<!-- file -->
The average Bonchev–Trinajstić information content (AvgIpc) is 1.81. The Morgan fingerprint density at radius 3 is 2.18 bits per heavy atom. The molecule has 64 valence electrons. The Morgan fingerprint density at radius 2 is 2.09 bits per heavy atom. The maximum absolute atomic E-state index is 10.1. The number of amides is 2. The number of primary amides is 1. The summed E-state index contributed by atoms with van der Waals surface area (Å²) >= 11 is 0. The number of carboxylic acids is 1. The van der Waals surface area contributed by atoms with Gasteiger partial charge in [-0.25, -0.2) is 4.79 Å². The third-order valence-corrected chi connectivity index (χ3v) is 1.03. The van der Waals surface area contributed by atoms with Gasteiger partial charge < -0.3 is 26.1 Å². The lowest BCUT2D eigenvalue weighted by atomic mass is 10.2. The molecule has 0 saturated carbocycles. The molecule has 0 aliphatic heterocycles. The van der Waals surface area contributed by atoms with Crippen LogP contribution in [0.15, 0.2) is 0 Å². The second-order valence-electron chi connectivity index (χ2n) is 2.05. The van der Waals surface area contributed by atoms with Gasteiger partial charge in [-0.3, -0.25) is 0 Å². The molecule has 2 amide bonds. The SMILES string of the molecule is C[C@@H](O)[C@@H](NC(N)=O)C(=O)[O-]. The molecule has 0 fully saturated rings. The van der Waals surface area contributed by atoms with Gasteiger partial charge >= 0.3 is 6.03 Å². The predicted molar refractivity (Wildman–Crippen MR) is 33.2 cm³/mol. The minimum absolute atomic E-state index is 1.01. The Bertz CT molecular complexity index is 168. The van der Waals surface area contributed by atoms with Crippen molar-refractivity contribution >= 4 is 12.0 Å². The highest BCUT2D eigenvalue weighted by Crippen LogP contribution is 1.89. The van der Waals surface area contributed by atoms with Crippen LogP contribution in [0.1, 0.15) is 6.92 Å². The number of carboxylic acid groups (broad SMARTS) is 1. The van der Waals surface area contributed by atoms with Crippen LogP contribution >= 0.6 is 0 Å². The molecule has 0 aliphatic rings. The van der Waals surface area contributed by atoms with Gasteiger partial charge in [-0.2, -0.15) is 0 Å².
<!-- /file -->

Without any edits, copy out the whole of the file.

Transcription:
The average Bonchev–Trinajstić information content (AvgIpc) is 1.81. The Morgan fingerprint density at radius 3 is 2.18 bits per heavy atom. The molecule has 64 valence electrons. The Morgan fingerprint density at radius 2 is 2.09 bits per heavy atom. The maximum absolute atomic E-state index is 10.1. The number of amides is 2. The number of primary amides is 1. The summed E-state index contributed by atoms with van der Waals surface area (Å²) >= 11 is 0. The number of carboxylic acids is 1. The van der Waals surface area contributed by atoms with Gasteiger partial charge in [-0.25, -0.2) is 4.79 Å². The third-order valence-corrected chi connectivity index (χ3v) is 1.03. The van der Waals surface area contributed by atoms with Gasteiger partial charge < -0.3 is 26.1 Å². The lowest BCUT2D eigenvalue weighted by atomic mass is 10.2. The molecule has 0 saturated carbocycles. The molecule has 0 aliphatic heterocycles. The van der Waals surface area contributed by atoms with Crippen LogP contribution in [0.15, 0.2) is 0 Å². The second-order valence-electron chi connectivity index (χ2n) is 2.05. The van der Waals surface area contributed by atoms with Gasteiger partial charge in [-0.3, -0.25) is 0 Å². The molecule has 2 amide bonds. The SMILES string of the molecule is C[C@@H](O)[C@@H](NC(N)=O)C(=O)[O-]. The molecule has 0 fully saturated rings. The van der Waals surface area contributed by atoms with Gasteiger partial charge >= 0.3 is 6.03 Å². The predicted molar refractivity (Wildman–Crippen MR) is 33.2 cm³/mol. The minimum absolute atomic E-state index is 1.01. The Bertz CT molecular complexity index is 168. The van der Waals surface area contributed by atoms with Crippen molar-refractivity contribution >= 4 is 12.0 Å². The highest BCUT2D eigenvalue weighted by Crippen LogP contribution is 1.89. The van der Waals surface area contributed by atoms with Crippen LogP contribution in [0.1, 0.15) is 6.92 Å². The number of carboxylic acid groups (broad SMARTS) is 1. The van der Waals surface area contributed by atoms with Crippen LogP contribution >= 0.6 is 0 Å². The molecule has 0 aliphatic rings. The van der Waals surface area contributed by atoms with Gasteiger partial charge in [-0.2, -0.15) is 0 Å².